The setup for the painting. I begin the picture using the small set of hard pastels shown, switching to a larger and softer pastel set after establishing the basic elements. I’m always careful to make sure the painting is level with the horizon whenever I set up.
The ground (painting surface) for this piece is Strathmore rag board, 22 x 30”, treated with three coats of acrylic gesso containing finely crushed pumice. An additional three coats of gesso, minus the pumice, was applied to the back of the board to create equal tension. This was allowed to dry well, and an oil and turpentine wash was then applied, using the warm burnt orange tone shown in this illustration. After drying, a final coat of thinned shellac with additional ground pumice was added for extra tooth and protection from the inevitable moisture drops that may result from working near the ocean. This shellac coat also allows for a certain amount of wiping out of unsatisfactory passages. This board was then attached to a specially prepared mahogany plywood panel to fully support it in transporting to the location and while being on the easel.
The initial lay-in for this painting was done with hard pastel crayons, blocking in masses with dark pastel, allowing plenty of underpainting to show through. The main concern was the division of space and placement of the largest masses; trees, sky, sea, and sand. I work this placement out in small pencil notes in advance. I also begin to ask a lot of questions of myself, chiefly to establish in my mind what the mood and intention of the painting will be. What am I trying to say? What can I add or eliminate to make this clearer? This is an important point in the development of the picture, and deserves a lot of one’s attention. It becomes very easy to lose the initial concept of the work as nature changes before you, and you wrestle with the technical problems of the picture.
The second evening out, and I’ve got the blocking in accomplished, plus some work from memory in the studio. I’ve grown to see the benefits of working away from the subject from memory. The persistent observation of nature, alone, can sometimes squelch some of the poetic and expressive qualities that bring the painting alive for the viewer, and I enjoy freely re-designing the elements of the painting to suit my Intentions, but only after considering such changes in terms of what my goal for the painting is.
Though the sunlight and color aren’t with me this afternoon, I find overcast moments very valuable for working out shapes. I’ve now switched to my soft pastel set, which allows a wider selection of colors and richer application. I would like to mention that I do as little manual “blending” as possible throughout the development of the painting, preferring to get subtle transitions of tone by application of separate sticks of color as much as possible. There will be time for selective blending later.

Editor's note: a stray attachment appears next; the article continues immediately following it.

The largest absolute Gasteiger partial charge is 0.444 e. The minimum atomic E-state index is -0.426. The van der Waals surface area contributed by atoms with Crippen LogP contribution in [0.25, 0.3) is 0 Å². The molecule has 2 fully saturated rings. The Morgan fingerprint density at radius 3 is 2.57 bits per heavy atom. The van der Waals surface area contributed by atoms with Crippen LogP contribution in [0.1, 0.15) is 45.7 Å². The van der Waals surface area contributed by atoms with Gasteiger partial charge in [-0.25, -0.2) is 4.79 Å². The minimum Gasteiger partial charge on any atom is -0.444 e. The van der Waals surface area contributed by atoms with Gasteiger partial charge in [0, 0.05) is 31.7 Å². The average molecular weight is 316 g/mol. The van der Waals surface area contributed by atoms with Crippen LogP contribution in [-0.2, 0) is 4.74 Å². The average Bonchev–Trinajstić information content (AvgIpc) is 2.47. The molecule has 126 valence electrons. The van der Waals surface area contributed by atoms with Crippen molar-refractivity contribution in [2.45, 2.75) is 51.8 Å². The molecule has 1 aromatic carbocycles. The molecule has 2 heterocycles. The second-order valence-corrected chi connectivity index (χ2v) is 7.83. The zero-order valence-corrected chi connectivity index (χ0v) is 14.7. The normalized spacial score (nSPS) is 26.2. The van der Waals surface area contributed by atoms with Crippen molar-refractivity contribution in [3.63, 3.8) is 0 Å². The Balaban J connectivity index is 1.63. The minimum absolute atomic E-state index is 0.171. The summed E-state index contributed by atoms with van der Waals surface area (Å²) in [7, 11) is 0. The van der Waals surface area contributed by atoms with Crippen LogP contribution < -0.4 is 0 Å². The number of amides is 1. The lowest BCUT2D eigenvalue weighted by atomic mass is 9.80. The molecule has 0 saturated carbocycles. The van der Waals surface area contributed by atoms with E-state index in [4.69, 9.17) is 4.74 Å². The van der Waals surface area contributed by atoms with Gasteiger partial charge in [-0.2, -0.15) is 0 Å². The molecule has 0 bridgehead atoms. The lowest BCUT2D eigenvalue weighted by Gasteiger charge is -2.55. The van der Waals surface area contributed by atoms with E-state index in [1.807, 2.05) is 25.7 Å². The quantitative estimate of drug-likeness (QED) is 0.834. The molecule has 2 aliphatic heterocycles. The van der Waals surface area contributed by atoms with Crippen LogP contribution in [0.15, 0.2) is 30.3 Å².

At this point, I’m well on my way, but am having strong doubts about the prominent cloud shapes. They don’t have the feel that I hoped for, and are interfering with the mood I am after. After some consideration, I’ve decided to remove them.
Back in my studio, I get a soft terry cloth towel and dust off the areas I wish to change. Because I want more of the ground showing through in the clouds than before, I also use a couple of cotton cosmetic rounds, very slightly moistened with water, to pat off some of the deeper buildup.
Finally, a small vacuum serves to pick up the pastel dust from the painting and easel, and I briefly use a hair dryer to remove any moisture that may remain on the surface.
My re-designed sky is much more in keeping with the shapes that express the feeling of transcendence that I’m after. Though I’m still not completely enamored with what I have, it’s time to bring up other areas of the picture and tie things together. I bring some of the newer color from the sky into the foreground water, where some of my favorite work remains to be done, and have decided that some areas of the scumbled-in foreground will remain in their rough state in the finished painting.
One of the goals of this painting is to represent a variety of pastel textures, and to attempt to treat each basic element (sky, sea, sand, etc.) in an interesting surface treatment, appropriate to its character.
I try and keep this in mind, though it can get lost in the battle of capturing the constantly changing elements.
I’m almost home now…through the process of creating this piece, I’ve discarded a lot, and focused my thinking on the big relationships,
and the transcendent mood that underlies the picture.
For the finishing touches, I’ve decided to add some small figures. I’d like to add a word about my reasoning for this.
Over time, I’ve learned that for many viewers, a landscape or shore scene without the human element seems foreign and lonely. Being that we are communal beings, it stands to reason that some people, perhaps many, have trouble stepping into a painting without companionship. The idea that others populate the world of the painting is somehow welcoming, and I do not begrudge my participants this small help. Besides, it offers me a great opportunity for flecks of pure color, to indicate scale , and create compositional magnetism (the ability to attract the eye).
The finished painting.
For once, the title came quickly. “The Windswept Cathedral,” a title which holds the key to much that I have hoped to express.
The frame is one that I’ve crafted myself. Especially with work in pastel, I am concerned with the safety of the work and the structural soundness of the frame, which is a 1.5″ molding I created using Poplar.
I include here images of the joining of the frame, and the backside protection. This method of wiring is good for pieces where a large sheet of glass was needed, in this case single strength picture glass measuring 38″ x 31″. The matting I selected is a single white rag matboard, beveled, with a four-inch face.